The sources said Etale Fishing put the factory up for sale in 2015 for N$110 million, which was the valuation of that property. A source said the factory was valued by another valuer at N$90 million in 2015.

Etale Fishing eventually sold the factory in 2015 to well-connected Walvis Bay businessman Jose Luis Bastos, who was a director of Etale at the time.

The exact price paid by Bastos for the factory is unclear, but two people said it was between N$70 million and N$85 million. Bastos then sold the factory to Fishcor the following year for N$160 million.

Bastos declined to comment on the price he bought the property for from Etale.

“I cannot tell you. I don’t want to be rude to you, but my business is my business. I sold the property two years ago,” he said.

Fishcor never publicly advertised the tender for buying the fish factory, a decision that would have given the state-owned fishing company better options.

Esau’s supporters claim that the minister’s decision to spoon-feed Fishcor with 50 000 metric tonnes of fish every year (around N$120 million) is aimed at empowering Namibians.

Some critics have, however, argued that the Fishcor transaction is favouring a state-owned entity that has a history of failing and forcing the closure of private fishing companies which employ thousands of Namibians.

In fact, the new fish factory ownership will be foreign-dominated since it is managed by a new company called Seaflower Pelagic Processing, a joint venture between Fishcor (40%) and the Angolan-based African Selection Fishing Namibia (60%).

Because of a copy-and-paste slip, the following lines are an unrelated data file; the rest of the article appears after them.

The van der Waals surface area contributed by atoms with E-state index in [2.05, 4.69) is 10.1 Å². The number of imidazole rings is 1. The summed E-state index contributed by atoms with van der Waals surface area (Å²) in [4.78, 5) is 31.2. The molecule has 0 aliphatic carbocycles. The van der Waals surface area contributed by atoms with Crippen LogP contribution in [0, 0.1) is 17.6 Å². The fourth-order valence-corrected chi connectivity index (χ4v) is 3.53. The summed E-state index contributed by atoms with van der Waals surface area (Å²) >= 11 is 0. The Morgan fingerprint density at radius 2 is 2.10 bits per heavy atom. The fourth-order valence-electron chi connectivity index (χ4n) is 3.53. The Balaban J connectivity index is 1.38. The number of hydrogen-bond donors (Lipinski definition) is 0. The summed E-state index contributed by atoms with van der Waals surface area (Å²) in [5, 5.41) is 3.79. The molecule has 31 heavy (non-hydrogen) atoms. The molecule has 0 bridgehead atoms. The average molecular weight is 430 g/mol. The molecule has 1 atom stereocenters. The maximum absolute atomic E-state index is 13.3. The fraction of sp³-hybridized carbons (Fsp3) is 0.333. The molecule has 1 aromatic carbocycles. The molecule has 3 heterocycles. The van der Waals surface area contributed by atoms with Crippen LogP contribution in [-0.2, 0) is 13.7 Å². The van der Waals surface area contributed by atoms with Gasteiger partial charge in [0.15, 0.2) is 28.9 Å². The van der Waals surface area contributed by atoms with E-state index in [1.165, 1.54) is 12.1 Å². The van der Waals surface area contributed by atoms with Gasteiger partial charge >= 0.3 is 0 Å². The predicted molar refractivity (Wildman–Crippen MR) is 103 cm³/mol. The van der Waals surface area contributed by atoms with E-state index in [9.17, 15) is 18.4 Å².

One of Etale Fishing’s former directors told The Namibian this week that the sale of the factory was “very questionable”, and that the state-owned company must explain and account for the transaction.

“They must explain how they ended up being the buyers of that property,” the former owner-director said, adding that fisheries minister Esau should also explain the purchase of the property.

Esau did not want to comment on Fishcor when approached by The Namibian on Wednesday, saying he can only comment after his ministerial budget discussion was completed in parliament.

As it stands, Fishcor’s new partner in Seaflower Pelagic Processing, which is majority-owned by a South African businessman based in Angola, will take up the market left by Etale Fishing and Bidvest Fishing that is expected to close any time soon after reduced quotas.

The former director said the fall of Etale Fishing is a setback to empowerment in Namibia.

“This was the only black-owned processing plant in the country at the time. I cannot even tell you how everything happened. You know when you are standing in the middle of a storm, a real storm, a hailstorm, you don’t know what is going on around you, and the next thing you know is everything is over. This is what happened with Etale,” the ex-director said.

Fishcor demolished the Etale factory, but the former owner said the factory had not reached the end of its useful economic life, as claimed by Fishcor.

Fischor plans to build a N$530 million fish factory, but people familiar with the factory said even this amount appears inflated.

The Namibian understands that several Cabinet ministers are nervous about the Fishcor saga.

A person familiar with this matter said Fishcor board chairperson James Hatuikulipi and the parastatal’s management briefed the board last year, and some board members visited the plant at Walvis Bay.